Growing up in LA, Ursula Siker spent a lot of time at one of the city’s oldest delis, Canter’s Delicatessen. Siker, whose father is Jewish, yearned for a deli like Canter’s in Chicago, a place where customers could hang out all day and enjoy pastrami, corned beef, and fresh bread. That’s why Siker, the baker at Hoosier Mama Pie Company in West Town, plans on opening Jeff & Judes this early next year in the former Lockdown Bar & Grill space at 1024 N. Western Avenue in Ukrainian Village.
“All I want to do is make LA-style Jewish deli food,” Siker said.
Jeff & Judes has been popping up across town at bars like Best Intentions and Sportsman’s Club and at restaurants like Table, Donkey and Stick. The restaurant will have a to-go counter selling leavened breads like marble rye, country loaf, and challah. Customers will be able to get broth to go and potato and pasta salads. Siker hopes for a late February or March opening.
Bagels are a polarizing topic in Chicago. There will be bagels at Jeff & Judes, but Siker won’t be making them onsite, opting for another supplier she hasn’t determined. Siker said there’s not enough kitchen space to make them properly in her restaurant: “I want them to be as good as they can be from Chicago,” Siker said.
The restaurant also has a full bar, but Siker isn’t ready to talk cocktails, and she doesn’t want to talk about malört. It’ll be open for breakfast and lunch during the week. Siker also has plans for dinner service a few times a week with specials.
Though Siker is making the transition from Hoosier Mama’s pie toward the savory side of cooking, she’s not abandoning sweets. Cinnamon roll challah French toast, black and white cookies, and rotating pastries will be available.
The deli is “Jew-ish” — Siker will respect tradition but not be confined it. A patty melt will be one of the signature items, so they won’t separate meat and cheese. Many of the recipes come from family including her grandfather Charles Yates’s chicken and dumplings. The deli will also serve traditional matzah ball soup. Siker said she’s incorporating some southern touches, too. Her stepmother is from North Carolina. Imagine a sweet potato and pimento knish. The deli’s name comes from Siker’s father and stepmother. The two met in Chicago and the restaurant is a tribute to their hard work.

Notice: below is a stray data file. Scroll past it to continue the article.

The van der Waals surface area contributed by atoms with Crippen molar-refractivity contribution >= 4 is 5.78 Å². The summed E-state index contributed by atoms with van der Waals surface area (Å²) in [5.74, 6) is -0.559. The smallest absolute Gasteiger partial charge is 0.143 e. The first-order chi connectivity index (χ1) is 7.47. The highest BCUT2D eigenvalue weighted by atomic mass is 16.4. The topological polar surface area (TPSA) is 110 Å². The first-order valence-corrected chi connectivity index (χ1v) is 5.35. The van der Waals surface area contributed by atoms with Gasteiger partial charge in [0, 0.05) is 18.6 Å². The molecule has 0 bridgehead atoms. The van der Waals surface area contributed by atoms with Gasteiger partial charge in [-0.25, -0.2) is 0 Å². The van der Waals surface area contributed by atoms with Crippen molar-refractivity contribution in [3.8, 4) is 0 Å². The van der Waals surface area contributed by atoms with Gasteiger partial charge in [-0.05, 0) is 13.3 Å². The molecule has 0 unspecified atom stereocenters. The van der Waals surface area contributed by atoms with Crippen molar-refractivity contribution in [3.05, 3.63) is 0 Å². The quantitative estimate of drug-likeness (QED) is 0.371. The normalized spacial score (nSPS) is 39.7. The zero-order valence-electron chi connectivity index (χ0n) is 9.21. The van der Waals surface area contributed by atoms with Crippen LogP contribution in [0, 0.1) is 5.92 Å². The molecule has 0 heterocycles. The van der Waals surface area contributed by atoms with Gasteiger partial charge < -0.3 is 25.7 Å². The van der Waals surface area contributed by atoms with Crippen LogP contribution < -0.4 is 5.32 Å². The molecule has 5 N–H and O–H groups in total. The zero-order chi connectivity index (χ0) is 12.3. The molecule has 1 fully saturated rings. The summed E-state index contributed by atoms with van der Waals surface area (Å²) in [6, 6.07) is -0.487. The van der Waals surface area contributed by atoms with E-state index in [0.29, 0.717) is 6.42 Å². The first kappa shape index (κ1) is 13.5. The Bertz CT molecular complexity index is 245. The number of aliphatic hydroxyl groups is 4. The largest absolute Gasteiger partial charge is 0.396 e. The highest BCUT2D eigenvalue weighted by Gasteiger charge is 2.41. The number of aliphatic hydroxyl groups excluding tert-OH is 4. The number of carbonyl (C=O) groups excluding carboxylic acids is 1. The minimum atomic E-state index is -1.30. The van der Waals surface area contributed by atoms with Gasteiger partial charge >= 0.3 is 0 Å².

Siker said she’ll keep Lockdown’s memorable mural inside, but the space will overall feel much brighter and airier compared to the prison-themed burger spot she’s replacing. She’s keeping the old bar but replacing the rest of the seating with booths. Siker said she wants to make the space comfortable so customers could linger if they desire. It’ll have Wifi if diners need to get a little work completed.
The state of Chicago’s deli scene has been an interesting topic of late. Manny’s and Eleven City Diner come to most people’s minds when it comes to Jewish delis. Steingold’s of Chicago has pushed expectations, showing the city modern deli food in Lincoln Square and at Fulton Galley food hall. The city’s Italian deli scene is bigger, Siker said. That’s why she felt compelled to open her own.
She feels West Town is a great location and that her deli will fill a void. During her pop-ups, she’s felt support from chefs at restaurants and bars like Funkenhausen, Table, Donkey & Stick, and Sportsman’s Club.
Many popular delis sell T-shirts, mugs, or other merchandise. Jeff & Judes will do so, too. One of her favorite mantras is “all my friends are bread.” Expect to see that motto emblazoned on some merchandise. Siker wants to donate proceeds of sales to charity. Check back for updates as opening day grows closer.